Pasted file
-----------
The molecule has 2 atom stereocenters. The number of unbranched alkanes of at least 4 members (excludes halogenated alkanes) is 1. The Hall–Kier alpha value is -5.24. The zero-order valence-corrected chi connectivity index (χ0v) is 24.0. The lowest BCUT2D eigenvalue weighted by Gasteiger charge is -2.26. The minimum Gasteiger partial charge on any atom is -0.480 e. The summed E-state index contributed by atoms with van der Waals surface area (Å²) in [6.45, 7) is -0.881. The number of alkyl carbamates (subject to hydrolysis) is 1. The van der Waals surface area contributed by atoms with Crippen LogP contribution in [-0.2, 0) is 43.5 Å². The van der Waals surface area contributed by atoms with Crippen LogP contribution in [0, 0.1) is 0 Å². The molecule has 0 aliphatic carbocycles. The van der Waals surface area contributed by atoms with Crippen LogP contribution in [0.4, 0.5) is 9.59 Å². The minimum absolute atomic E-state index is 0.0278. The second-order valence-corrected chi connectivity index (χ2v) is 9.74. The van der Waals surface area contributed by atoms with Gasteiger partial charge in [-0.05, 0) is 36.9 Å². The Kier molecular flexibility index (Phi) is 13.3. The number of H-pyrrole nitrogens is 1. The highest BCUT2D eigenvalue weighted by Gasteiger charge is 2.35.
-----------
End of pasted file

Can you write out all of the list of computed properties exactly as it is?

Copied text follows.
The molecule has 2 atom stereocenters. The number of unbranched alkanes of at least 4 members (excludes halogenated alkanes) is 1. The Hall–Kier alpha value is -5.24. The zero-order valence-corrected chi connectivity index (χ0v) is 24.0. The lowest BCUT2D eigenvalue weighted by Gasteiger charge is -2.26. The minimum Gasteiger partial charge on any atom is -0.480 e. The summed E-state index contributed by atoms with van der Waals surface area (Å²) in [6.45, 7) is -0.881. The number of alkyl carbamates (subject to hydrolysis) is 1. The van der Waals surface area contributed by atoms with Crippen LogP contribution in [-0.2, 0) is 43.5 Å². The van der Waals surface area contributed by atoms with Crippen LogP contribution in [0, 0.1) is 0 Å². The molecule has 0 aliphatic carbocycles. The van der Waals surface area contributed by atoms with Crippen LogP contribution in [0.4, 0.5) is 9.59 Å². The minimum absolute atomic E-state index is 0.0278. The second-order valence-corrected chi connectivity index (χ2v) is 9.74. The van der Waals surface area contributed by atoms with Gasteiger partial charge in [-0.05, 0) is 36.9 Å². The Kier molecular flexibility index (Phi) is 13.3. The number of H-pyrrole nitrogens is 1. The highest BCUT2D eigenvalue weighted by Gasteiger charge is 2.35.